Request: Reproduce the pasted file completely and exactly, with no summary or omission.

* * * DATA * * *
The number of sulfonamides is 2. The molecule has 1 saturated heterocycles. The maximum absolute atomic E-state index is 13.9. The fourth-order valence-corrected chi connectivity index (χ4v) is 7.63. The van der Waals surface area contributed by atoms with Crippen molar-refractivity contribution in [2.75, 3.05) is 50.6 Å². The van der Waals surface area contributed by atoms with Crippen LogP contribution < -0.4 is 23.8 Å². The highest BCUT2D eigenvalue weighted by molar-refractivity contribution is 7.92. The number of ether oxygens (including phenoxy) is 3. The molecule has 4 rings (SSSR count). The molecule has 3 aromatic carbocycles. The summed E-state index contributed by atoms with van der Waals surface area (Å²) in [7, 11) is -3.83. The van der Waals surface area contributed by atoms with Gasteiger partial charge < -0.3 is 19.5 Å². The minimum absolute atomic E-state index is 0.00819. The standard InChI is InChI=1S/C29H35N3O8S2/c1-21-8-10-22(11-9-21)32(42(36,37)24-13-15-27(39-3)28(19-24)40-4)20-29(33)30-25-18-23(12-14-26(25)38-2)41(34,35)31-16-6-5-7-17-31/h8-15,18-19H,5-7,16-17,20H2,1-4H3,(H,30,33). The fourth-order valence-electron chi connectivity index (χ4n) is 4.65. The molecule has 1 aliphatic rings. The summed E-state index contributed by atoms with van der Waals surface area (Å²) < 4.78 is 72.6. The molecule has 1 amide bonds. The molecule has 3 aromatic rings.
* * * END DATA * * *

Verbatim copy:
The number of sulfonamides is 2. The molecule has 1 saturated heterocycles. The maximum absolute atomic E-state index is 13.9. The fourth-order valence-corrected chi connectivity index (χ4v) is 7.63. The van der Waals surface area contributed by atoms with Crippen molar-refractivity contribution in [2.75, 3.05) is 50.6 Å². The van der Waals surface area contributed by atoms with Crippen LogP contribution < -0.4 is 23.8 Å². The highest BCUT2D eigenvalue weighted by molar-refractivity contribution is 7.92. The number of ether oxygens (including phenoxy) is 3. The molecule has 4 rings (SSSR count). The molecule has 3 aromatic carbocycles. The summed E-state index contributed by atoms with van der Waals surface area (Å²) in [7, 11) is -3.83. The van der Waals surface area contributed by atoms with Gasteiger partial charge < -0.3 is 19.5 Å². The minimum absolute atomic E-state index is 0.00819. The standard InChI is InChI=1S/C29H35N3O8S2/c1-21-8-10-22(11-9-21)32(42(36,37)24-13-15-27(39-3)28(19-24)40-4)20-29(33)30-25-18-23(12-14-26(25)38-2)41(34,35)31-16-6-5-7-17-31/h8-15,18-19H,5-7,16-17,20H2,1-4H3,(H,30,33). The fourth-order valence-electron chi connectivity index (χ4n) is 4.65. The molecule has 1 aliphatic rings. The summed E-state index contributed by atoms with van der Waals surface area (Å²) < 4.78 is 72.6. The molecule has 1 amide bonds. The molecule has 3 aromatic rings.